Go was supposed to be virtually impossible for computers to crack. Possible board iterations far exceed the numbers of atoms in the universe, meaning that using brute force to calculate future moves—much as IBM’s Deep Blue did to beat Garry Kasparov at chess nearly two decades earlier—was no use. To win, a computer would have to use something akin to creativity, flair, even intuition. Many experts had predicted that such a breakthrough was still decades away. And yet, AlphaGo went on to win three of the next four matches.
Smarter AI is one clear technological advancement of recent years. But there has also been unprecedented progress on many other fronts—including robotics, the Internet of Things, biotechnology and 3D printing, to name only a few.
This progress will lead to profound changes in countries’ economic structures. It will boost productivity growth—which in many developed nations has been decidedly sluggish since the financial crisis—aggregate supply, and economic growth rates.
At the macroeconomic level this is good news. But the overall picture will mask a maelstrom of changes beneath the surface that could create many losers. According to a recent report by consultancy firm PwC, over a third of U.S. jobs are at risk of automation by the 2030s. Figures are nearly as elevated for other major economies such as Germany and the UK. Workers in sectors such as retail, manufacturing and transport are at a particularly high risk of being replaced by machines.
While such skill-biased technological change will likely boost demand for educated workers in emerging sectors, it will also reduce firms’ appetite for a host of low and medium skilled employees. This could hollow out the middle class and entrench income inequality—which is already at a multi-decade high in many developed nations.
Benefits and training systems will need to be revamped to get the millions of newly unemployed people back to work in completely different sectors. Lifelong learning will be paramount, and adult training will have to become much more dynamic and better aligned with future market demand.
This is assuming there will be work available. The more pessimistic are already heralding a world where jobs will be few and far between, and some are calling for a universal basic income as a way of securing living standards.
Take another of the technological sea changes currently underway: cost-competitive 3D printing. This could lead to a no less radical restructuring of the economy. Global supply chains could be transformed beyond recognition, as developing countries with low labor costs see their comparative advantage in producing cheap manufactured goods gradually eroded. This could lead to onshoring and greater vertical integration, with many companies switching production back to developed nations to be closer to final markets; the automotive, industrial machinery and consumer products sectors are set to be the most affected. Another upshot is that the U.S. trade deficit—much maligned by certain American politicians—could shrink, while many emerging economies could see their external sectors wither. A recent report by ING estimated that in a conservative scenario, by 2060 3D printing could reduce global trade by nearly 25%.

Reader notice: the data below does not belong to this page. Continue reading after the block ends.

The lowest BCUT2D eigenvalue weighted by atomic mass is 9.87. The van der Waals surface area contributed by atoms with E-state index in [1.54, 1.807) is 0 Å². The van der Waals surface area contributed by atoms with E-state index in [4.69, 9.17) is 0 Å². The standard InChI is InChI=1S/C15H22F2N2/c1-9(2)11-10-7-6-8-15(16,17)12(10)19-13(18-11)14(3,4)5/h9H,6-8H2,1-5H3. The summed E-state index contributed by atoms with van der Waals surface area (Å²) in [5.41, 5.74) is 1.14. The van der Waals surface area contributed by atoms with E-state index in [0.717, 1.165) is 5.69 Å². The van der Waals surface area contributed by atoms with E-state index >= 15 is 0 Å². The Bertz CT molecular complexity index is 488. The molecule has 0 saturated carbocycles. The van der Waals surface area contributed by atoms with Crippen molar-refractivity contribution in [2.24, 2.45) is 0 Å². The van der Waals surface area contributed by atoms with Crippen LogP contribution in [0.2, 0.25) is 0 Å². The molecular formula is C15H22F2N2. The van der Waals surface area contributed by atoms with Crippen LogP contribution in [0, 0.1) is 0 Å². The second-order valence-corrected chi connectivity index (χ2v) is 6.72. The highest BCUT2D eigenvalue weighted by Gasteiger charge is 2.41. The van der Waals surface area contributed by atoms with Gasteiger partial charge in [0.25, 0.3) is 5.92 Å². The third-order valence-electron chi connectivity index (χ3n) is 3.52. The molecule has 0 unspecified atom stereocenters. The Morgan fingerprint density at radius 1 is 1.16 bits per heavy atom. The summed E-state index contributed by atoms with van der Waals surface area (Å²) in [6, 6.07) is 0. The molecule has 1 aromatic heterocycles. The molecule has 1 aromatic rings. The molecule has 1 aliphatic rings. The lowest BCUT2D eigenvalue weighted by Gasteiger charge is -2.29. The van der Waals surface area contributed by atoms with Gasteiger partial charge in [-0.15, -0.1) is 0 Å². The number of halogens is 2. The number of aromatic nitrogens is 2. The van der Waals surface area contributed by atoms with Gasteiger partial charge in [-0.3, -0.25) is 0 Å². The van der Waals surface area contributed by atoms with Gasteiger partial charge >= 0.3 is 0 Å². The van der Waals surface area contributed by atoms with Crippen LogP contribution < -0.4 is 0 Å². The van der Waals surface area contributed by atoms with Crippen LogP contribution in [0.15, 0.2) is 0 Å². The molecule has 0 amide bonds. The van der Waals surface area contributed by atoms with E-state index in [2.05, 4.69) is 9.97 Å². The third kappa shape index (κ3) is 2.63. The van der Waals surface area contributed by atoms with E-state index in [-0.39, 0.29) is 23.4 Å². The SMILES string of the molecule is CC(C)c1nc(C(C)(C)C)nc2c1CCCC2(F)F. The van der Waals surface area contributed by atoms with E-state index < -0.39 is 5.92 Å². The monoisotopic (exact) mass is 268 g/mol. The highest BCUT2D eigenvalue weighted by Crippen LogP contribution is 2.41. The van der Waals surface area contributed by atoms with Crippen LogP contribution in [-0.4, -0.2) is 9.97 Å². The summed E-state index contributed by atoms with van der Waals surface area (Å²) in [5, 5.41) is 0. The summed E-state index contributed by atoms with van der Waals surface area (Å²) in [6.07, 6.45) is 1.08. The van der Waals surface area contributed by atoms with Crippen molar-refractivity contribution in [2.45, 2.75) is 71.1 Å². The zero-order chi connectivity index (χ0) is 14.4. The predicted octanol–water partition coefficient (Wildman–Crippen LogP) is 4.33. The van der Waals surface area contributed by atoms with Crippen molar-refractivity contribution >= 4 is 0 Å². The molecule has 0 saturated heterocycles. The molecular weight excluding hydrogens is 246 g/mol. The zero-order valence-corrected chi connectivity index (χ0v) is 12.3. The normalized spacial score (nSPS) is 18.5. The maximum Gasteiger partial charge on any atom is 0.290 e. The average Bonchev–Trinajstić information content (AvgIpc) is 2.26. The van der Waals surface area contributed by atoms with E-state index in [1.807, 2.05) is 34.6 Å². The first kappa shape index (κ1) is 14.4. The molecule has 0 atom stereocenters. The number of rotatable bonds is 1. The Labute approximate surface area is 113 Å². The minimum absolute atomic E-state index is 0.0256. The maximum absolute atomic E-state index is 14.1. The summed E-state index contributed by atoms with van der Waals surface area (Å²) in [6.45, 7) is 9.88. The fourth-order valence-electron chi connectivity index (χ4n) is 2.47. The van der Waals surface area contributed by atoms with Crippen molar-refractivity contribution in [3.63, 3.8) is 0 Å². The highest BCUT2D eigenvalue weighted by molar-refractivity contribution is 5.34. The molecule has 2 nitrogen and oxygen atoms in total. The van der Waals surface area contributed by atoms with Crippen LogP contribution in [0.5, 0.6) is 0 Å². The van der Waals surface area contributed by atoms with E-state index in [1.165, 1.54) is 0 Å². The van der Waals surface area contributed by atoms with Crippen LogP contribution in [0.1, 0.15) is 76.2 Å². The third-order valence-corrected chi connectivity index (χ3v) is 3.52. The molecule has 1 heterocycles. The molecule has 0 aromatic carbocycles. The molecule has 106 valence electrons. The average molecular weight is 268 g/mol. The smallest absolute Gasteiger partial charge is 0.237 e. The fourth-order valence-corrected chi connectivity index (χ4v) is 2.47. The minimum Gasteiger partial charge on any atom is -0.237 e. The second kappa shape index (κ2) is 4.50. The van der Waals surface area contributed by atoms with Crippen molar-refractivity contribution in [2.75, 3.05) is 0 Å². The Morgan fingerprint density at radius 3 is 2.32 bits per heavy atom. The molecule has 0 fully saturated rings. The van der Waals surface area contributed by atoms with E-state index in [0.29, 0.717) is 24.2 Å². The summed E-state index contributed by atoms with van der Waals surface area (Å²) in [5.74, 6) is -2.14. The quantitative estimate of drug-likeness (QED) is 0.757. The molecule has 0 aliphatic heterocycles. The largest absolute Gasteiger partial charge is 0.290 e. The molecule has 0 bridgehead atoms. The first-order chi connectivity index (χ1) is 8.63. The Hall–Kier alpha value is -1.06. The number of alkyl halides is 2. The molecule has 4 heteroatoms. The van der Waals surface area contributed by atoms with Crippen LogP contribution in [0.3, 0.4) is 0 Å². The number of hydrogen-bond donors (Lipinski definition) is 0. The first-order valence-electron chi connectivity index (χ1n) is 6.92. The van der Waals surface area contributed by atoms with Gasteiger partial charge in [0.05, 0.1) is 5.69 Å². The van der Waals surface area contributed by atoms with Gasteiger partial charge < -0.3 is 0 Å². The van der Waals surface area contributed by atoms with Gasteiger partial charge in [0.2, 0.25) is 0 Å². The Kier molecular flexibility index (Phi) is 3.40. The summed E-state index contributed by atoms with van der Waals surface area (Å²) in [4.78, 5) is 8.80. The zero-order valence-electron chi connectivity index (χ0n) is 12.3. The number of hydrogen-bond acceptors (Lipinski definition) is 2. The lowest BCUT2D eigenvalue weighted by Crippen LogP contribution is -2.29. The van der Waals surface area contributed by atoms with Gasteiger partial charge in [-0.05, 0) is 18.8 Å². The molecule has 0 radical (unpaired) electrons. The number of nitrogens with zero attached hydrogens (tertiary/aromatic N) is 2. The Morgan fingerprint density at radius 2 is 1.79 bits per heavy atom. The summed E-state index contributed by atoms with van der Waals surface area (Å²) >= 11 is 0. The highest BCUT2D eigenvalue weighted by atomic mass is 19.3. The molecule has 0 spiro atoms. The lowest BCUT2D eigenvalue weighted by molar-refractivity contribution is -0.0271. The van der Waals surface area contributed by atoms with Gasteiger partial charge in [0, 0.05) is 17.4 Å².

Faced with such a monumental metamorphosis of the world economic order, which countries are most likely to prosper? The World Economic Forum asked this very question and compiled a list of the countries most prepared for the digital revolution—considering factors such as the political and regulatory environment, innovation, skills and the government’s participation. Singapore, Finland and Sweden came out on top. What caused them to rise above the rest of the pack, and can other countries learn from their success?
The Asian powerhouse has taken a strong government-led approach, typified by the Smart Nation initiative launched in late 2014. Key pillars include a National Digital Identity system enabling firms and consumers to carry out transactions online more seamlessly, and the Internet of Things—including a project to equip each of the country’s 110,000 lampposts with smart sensors capable of recording and transmitting information. Turning the city-state into a testing ground for new technologies is also a key part of the plan, most notably in the field of autonomous driving, with fleets of driverless vehicles set to hit the road over the coming years. The government set aside SGD 2.4 billion (around USD 1.8 billion) last year for Smart Nation projects.
In addition, the state has created “launchpads”, hubs of innovation that bring together dozens of incubators and start-ups, many in sectors with strong future growth potential such as IT and biomedicine. Enterprise Singapore—a government agency—provides crucial logistical and financial support to companies entering the next stage of growth, seeking to scale up and break into overseas markets.
The country places great emphasis on adult education. This is encapsulated by SkillsFuture, a government program to upgrade skills and foster a culture of lifelong learning. As part of the initiative, from January 2016 all Singaporeans over 25 were provided with a 500 SGD credit to pay for a training course. Since then, around 300,000 people—over 5% of the entire population—have taken advantage of the scheme. The administration has also established a professional conversion program designed to help “mid-career switchers”—experienced professionals looking to move into new sectors.